Three bodies are found in an abandoned old factory, a storm rips the building apart the discovery is made. One is recent, only hours old. The other two are skeletons, 25 years old, two young girls who have been missing for a long time. They went missing after a Fourth of July celebration and everyone thought they'd run away. Everyone was wrong. One of the
Oct 14, 2015 rated it it was amazing
A nor’easter blows through Paradise and in its wake three bodies are found in an abandoned factory building. One, wrapped in a blue tarp, is a recent murder; most of his face has been blown away. Nearby, however, the skeletal remains of two teenage girls are found . . . twenty-five years after they went missing at a Fourth of July celebration.

Although a great many people in Paradise knew about the disappearance of the two girls . . . including Officer Molly Crane . . . Jesse is playing catch-up
Linda Sizemore
Sep 15, 2015 rated it really liked it
This is the second Robert B. Parker Jesse Stone book written by Reed Farrell Coleman. It starts right off with the murder of a man wrapped in a blue tarp and left in an abandoned building. While investigating the building collaspes, and as the fire department clears the debris, so the police can retrieve the body, two more bodies are found. But these other two bodies have been there a long time, twenty-five years to be exact. So as Jesse learns the story of those deaths he begins his investigati ...more
Oct 08, 2016 rated it really liked it
The Devil Wins was really good. Not much of a mystery sadly, but nonetheless an enjoyable book. Note for future readers: do not do what I did if you have a choice-read these books in order they work much better that way. If you're a long time reader of this series you will be happy to hear there is a lot of focus on Molly Crane, a supporting character who does not get nearly as much attention as the Barney Fife of Paradise, Luther "Suitcase" Simpson. Though in his defense Simpson has taken great ...more
Harry Lane
Dec 29, 2016 rated it really liked it
Stone is a much more likeable character than Spenser. He is deeply conflicted about a lot of things, but determined to pursue justice. Reed Coleman has caught the essence of Parker's creation, and rendered a very readable tale of murder, past and present. Jesse's efforts to find the guilty party(s) seem to be coming to naught until a somewhat psychotic veteran turns up from Arizona. The interplay between the main participants as they are now vis-a-vis when the earlier murders occurred gave addit ...more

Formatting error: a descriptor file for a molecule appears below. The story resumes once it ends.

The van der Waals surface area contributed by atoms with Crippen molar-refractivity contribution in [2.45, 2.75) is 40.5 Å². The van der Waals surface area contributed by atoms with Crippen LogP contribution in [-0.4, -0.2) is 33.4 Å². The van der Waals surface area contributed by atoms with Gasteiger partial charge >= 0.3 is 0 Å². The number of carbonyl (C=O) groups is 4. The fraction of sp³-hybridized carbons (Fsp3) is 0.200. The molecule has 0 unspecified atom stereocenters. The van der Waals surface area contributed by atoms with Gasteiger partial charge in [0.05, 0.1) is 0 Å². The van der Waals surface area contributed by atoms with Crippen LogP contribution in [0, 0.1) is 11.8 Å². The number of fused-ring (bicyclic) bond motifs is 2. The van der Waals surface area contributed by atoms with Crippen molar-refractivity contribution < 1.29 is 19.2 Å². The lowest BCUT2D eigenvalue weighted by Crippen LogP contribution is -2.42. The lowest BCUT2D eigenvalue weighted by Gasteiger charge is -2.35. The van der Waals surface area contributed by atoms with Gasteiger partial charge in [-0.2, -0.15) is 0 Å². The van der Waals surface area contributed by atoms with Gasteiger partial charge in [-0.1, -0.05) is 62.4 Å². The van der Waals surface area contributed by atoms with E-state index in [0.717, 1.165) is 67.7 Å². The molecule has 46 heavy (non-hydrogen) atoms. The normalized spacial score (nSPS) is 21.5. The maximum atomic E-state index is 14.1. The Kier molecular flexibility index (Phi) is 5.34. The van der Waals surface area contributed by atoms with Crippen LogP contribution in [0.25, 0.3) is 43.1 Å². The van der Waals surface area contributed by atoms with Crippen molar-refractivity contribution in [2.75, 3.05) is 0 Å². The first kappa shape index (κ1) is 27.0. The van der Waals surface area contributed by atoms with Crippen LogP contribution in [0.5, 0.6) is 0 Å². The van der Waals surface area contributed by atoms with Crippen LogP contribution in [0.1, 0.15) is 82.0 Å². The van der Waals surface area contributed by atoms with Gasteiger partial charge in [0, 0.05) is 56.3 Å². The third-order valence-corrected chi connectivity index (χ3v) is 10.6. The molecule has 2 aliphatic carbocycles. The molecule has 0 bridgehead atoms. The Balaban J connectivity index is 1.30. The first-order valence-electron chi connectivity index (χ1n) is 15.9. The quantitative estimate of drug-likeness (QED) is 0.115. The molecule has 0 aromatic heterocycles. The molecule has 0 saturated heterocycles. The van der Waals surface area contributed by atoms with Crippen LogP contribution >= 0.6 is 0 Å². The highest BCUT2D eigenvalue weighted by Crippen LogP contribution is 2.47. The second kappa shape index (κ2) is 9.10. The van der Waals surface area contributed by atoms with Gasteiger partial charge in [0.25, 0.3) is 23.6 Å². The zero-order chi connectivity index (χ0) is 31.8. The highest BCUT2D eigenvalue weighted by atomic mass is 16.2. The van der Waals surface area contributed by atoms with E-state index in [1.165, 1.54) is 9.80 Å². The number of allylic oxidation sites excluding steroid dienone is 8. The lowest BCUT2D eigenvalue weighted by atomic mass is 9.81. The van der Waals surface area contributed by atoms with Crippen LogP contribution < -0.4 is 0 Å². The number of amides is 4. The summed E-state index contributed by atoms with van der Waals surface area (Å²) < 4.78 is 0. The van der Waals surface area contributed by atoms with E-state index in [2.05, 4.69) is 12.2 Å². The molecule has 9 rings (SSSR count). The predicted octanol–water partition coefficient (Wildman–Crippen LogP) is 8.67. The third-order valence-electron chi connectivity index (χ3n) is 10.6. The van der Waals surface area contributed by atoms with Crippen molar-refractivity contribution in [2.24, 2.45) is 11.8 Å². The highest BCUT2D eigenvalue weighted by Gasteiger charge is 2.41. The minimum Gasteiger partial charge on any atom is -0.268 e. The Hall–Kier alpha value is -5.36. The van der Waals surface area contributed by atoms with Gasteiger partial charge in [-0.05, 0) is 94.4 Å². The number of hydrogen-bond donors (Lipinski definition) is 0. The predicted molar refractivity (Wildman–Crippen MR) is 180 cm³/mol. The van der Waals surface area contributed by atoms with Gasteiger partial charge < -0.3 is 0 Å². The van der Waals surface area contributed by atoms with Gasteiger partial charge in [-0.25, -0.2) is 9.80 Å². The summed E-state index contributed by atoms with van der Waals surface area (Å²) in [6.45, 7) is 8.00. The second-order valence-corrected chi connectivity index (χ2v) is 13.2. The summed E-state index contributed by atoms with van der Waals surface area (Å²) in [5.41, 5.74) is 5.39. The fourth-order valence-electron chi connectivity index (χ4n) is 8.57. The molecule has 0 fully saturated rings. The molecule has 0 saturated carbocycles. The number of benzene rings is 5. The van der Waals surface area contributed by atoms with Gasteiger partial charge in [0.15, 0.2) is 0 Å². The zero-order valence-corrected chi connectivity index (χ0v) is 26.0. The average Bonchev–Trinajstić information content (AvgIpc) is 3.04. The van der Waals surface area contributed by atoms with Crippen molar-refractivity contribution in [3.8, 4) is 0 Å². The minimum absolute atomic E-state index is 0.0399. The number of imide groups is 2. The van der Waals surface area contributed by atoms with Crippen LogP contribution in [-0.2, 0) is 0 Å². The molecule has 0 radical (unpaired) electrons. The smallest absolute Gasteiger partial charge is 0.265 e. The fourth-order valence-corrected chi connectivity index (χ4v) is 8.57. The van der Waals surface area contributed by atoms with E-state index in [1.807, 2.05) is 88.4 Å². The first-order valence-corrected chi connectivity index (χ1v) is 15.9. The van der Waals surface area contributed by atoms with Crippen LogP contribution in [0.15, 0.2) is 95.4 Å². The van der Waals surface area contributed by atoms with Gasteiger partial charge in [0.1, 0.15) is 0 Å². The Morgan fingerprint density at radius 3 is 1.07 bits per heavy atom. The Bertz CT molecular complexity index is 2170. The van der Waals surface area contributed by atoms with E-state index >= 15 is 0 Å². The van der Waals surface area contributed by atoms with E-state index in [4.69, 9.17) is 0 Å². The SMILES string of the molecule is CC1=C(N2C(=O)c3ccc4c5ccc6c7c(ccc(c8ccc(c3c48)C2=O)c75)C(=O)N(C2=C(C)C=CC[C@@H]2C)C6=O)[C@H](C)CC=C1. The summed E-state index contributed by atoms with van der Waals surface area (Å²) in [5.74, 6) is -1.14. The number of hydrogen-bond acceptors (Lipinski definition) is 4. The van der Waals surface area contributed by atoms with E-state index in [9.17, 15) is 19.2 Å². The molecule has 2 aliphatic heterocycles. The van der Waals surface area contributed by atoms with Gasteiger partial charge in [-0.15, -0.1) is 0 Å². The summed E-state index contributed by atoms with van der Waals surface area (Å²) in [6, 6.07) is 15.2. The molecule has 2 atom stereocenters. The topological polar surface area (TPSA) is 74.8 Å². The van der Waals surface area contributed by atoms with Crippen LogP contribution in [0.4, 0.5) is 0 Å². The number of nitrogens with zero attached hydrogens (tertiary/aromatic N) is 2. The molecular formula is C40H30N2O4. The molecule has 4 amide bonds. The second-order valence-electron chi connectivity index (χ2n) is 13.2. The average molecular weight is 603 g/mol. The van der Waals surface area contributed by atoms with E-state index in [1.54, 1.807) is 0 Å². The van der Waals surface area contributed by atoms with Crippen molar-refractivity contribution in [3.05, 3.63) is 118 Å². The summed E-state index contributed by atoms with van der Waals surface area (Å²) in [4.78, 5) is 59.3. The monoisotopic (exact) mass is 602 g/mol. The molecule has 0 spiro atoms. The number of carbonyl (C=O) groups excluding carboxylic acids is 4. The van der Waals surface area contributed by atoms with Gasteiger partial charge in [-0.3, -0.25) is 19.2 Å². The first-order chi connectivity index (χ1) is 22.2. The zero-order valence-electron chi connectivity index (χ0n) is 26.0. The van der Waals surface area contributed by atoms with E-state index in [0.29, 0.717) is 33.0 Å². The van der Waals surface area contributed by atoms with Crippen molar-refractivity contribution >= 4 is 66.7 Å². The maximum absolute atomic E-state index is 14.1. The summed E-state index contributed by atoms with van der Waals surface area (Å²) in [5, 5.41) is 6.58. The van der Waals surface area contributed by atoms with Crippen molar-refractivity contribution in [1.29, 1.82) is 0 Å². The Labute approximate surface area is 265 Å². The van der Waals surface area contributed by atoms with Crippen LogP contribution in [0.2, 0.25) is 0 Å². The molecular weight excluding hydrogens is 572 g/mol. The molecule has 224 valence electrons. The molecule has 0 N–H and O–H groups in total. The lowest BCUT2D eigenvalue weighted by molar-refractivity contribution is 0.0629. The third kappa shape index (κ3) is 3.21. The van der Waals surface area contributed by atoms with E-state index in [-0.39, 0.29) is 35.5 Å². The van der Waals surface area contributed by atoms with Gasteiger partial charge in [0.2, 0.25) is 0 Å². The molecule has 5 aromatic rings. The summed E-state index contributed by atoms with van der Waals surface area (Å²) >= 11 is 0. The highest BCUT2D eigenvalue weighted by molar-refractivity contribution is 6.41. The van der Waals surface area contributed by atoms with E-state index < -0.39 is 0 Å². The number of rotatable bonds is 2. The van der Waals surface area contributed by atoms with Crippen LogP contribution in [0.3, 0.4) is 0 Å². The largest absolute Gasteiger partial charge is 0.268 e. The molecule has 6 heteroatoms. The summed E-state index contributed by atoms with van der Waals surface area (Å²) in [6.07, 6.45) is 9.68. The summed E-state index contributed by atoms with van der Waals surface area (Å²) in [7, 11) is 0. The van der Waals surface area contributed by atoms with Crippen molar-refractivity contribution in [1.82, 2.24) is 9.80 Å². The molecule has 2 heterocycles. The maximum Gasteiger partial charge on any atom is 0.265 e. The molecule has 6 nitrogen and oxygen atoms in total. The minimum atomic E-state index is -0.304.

Oct 18, 2015 rated it it was amazing
Before the book, I want to say how impressed I am that that the Parker estate has chosen Reed Farrel Coleman to continue the Jesse Stone series...Coleman has masterfully captured Parker's style & tone to provide us with the continuing story of Jesse...thank you & I'll I will be reading more of Coleman's Moe Prager novels...Jesse & Paradise must confront 25 yr.-old murders of 2 young girls who were friends of Molly's as well as a John Doe & other bodies as they pile up...GREAT REA ...more
Ed Schmidt
Jun 05, 2015 rated it it was amazing  ·  review of another edition
A building collapses during a Nor'easter and 3 bodies are found inside, 2 skeletons of teenage girls, one more recent male. Molly identifies the two skeletons as old schoolmates of hers who disappeared about 25 years ago. The male is a John Doe with the only identifying mark being a strange tattoo. The investigation goes nowhere for awhile, then more bodies, fresh, start showing up. The murderers will surprise you.
Oct 18, 2015 rated it really liked it
Veteran crime novelist Reed Farrel Coleman continues his strong effort to revive the late Robert B. Parker’s Jesse Stone series. Coleman does an astounding job drawing out the haunting ghosts of Jesse’s past.
Jun 18, 2016 rated it it was amazing
Love Jesse Stone. Great mystery.
Dec 03, 2016 rated it liked it
Reed Coleman's Jesse Stone books continue to be the best of the three book series originally created by Robert B. Parker. The Devil Wins is another great installment in the Jesse Stone series.
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aka Tony Spinosa

Reed Farrel Coleman’s love of storytelling originated on the streets of Brooklyn and was nurtured by his teachers, friends, and family.

A New York Times bestseller called a hard-boiled poet by NPR’s Maureen Corrigan and the “noir poet laureate” in the Huffington Post, Reed is the author of novels, including Robert B. Parker's Jesse Stone series, the acclaimed Moe Prager series, shor

Other books in the series

Jesse Stone (1 - 10 of 17 books)
  • Night Passage (Jesse Stone, #1)
  • Trouble In Paradise (Jesse Stone, #2)
  • Death In Paradise (Jesse Stone, #3)
  • Stone Cold (Jesse Stone, #4)
  • Sea Change (Jesse Stone, #5)
  • High Profile (Jesse Stone, #6)
  • Stranger In Paradise (Jesse Stone, #7)
  • Night And Day (Jesse Stone, #8)
  • Split Image (Jesse Stone, #9)
  • Robert B. Parker's Killing the Blues (Jesse Stone, #10)